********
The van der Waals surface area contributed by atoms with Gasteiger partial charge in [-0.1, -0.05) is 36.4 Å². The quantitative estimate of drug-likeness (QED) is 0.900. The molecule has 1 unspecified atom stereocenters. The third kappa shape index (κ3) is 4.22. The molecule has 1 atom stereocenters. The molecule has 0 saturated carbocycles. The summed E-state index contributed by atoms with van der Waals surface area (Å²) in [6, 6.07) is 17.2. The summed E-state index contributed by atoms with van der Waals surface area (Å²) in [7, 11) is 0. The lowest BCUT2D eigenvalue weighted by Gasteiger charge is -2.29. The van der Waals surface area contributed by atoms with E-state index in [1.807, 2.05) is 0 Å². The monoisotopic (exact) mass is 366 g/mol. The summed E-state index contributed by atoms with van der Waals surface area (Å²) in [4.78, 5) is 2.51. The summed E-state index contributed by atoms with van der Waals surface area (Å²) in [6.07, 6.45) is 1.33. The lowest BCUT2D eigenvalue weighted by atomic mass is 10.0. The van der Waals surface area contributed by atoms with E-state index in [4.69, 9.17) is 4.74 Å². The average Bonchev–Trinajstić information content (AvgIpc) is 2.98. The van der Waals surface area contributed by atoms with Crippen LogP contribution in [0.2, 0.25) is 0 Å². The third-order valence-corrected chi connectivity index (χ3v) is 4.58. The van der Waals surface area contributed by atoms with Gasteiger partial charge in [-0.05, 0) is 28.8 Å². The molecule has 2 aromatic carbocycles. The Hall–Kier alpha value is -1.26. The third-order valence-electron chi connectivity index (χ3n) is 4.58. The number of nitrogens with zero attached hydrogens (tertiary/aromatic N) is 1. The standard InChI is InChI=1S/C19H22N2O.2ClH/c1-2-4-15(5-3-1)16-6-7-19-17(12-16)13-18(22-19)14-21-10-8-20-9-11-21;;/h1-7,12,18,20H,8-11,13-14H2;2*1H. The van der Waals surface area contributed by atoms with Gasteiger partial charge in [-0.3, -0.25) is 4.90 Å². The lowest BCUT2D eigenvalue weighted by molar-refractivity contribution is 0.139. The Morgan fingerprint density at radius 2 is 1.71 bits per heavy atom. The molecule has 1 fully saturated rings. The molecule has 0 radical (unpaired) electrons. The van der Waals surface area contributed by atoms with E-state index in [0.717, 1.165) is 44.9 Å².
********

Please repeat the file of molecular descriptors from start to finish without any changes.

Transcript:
The van der Waals surface area contributed by atoms with Gasteiger partial charge in [-0.1, -0.05) is 36.4 Å². The quantitative estimate of drug-likeness (QED) is 0.900. The molecule has 1 unspecified atom stereocenters. The third kappa shape index (κ3) is 4.22. The molecule has 1 atom stereocenters. The molecule has 0 saturated carbocycles. The summed E-state index contributed by atoms with van der Waals surface area (Å²) in [6, 6.07) is 17.2. The summed E-state index contributed by atoms with van der Waals surface area (Å²) in [7, 11) is 0. The lowest BCUT2D eigenvalue weighted by Gasteiger charge is -2.29. The van der Waals surface area contributed by atoms with E-state index in [1.807, 2.05) is 0 Å². The monoisotopic (exact) mass is 366 g/mol. The summed E-state index contributed by atoms with van der Waals surface area (Å²) in [4.78, 5) is 2.51. The summed E-state index contributed by atoms with van der Waals surface area (Å²) in [6.07, 6.45) is 1.33. The lowest BCUT2D eigenvalue weighted by atomic mass is 10.0. The van der Waals surface area contributed by atoms with E-state index in [4.69, 9.17) is 4.74 Å². The average Bonchev–Trinajstić information content (AvgIpc) is 2.98. The van der Waals surface area contributed by atoms with Crippen LogP contribution in [0.2, 0.25) is 0 Å². The third-order valence-corrected chi connectivity index (χ3v) is 4.58. The van der Waals surface area contributed by atoms with Gasteiger partial charge in [-0.05, 0) is 28.8 Å². The molecule has 2 aromatic carbocycles. The Hall–Kier alpha value is -1.26. The third-order valence-electron chi connectivity index (χ3n) is 4.58. The number of nitrogens with zero attached hydrogens (tertiary/aromatic N) is 1. The standard InChI is InChI=1S/C19H22N2O.2ClH/c1-2-4-15(5-3-1)16-6-7-19-17(12-16)13-18(22-19)14-21-10-8-20-9-11-21;;/h1-7,12,18,20H,8-11,13-14H2;2*1H. The van der Waals surface area contributed by atoms with Gasteiger partial charge in [-0.3, -0.25) is 4.90 Å². The lowest BCUT2D eigenvalue weighted by molar-refractivity contribution is 0.139. The Morgan fingerprint density at radius 2 is 1.71 bits per heavy atom. The molecule has 1 fully saturated rings. The molecule has 0 radical (unpaired) electrons. The van der Waals surface area contributed by atoms with E-state index in [0.717, 1.165) is 44.9 Å².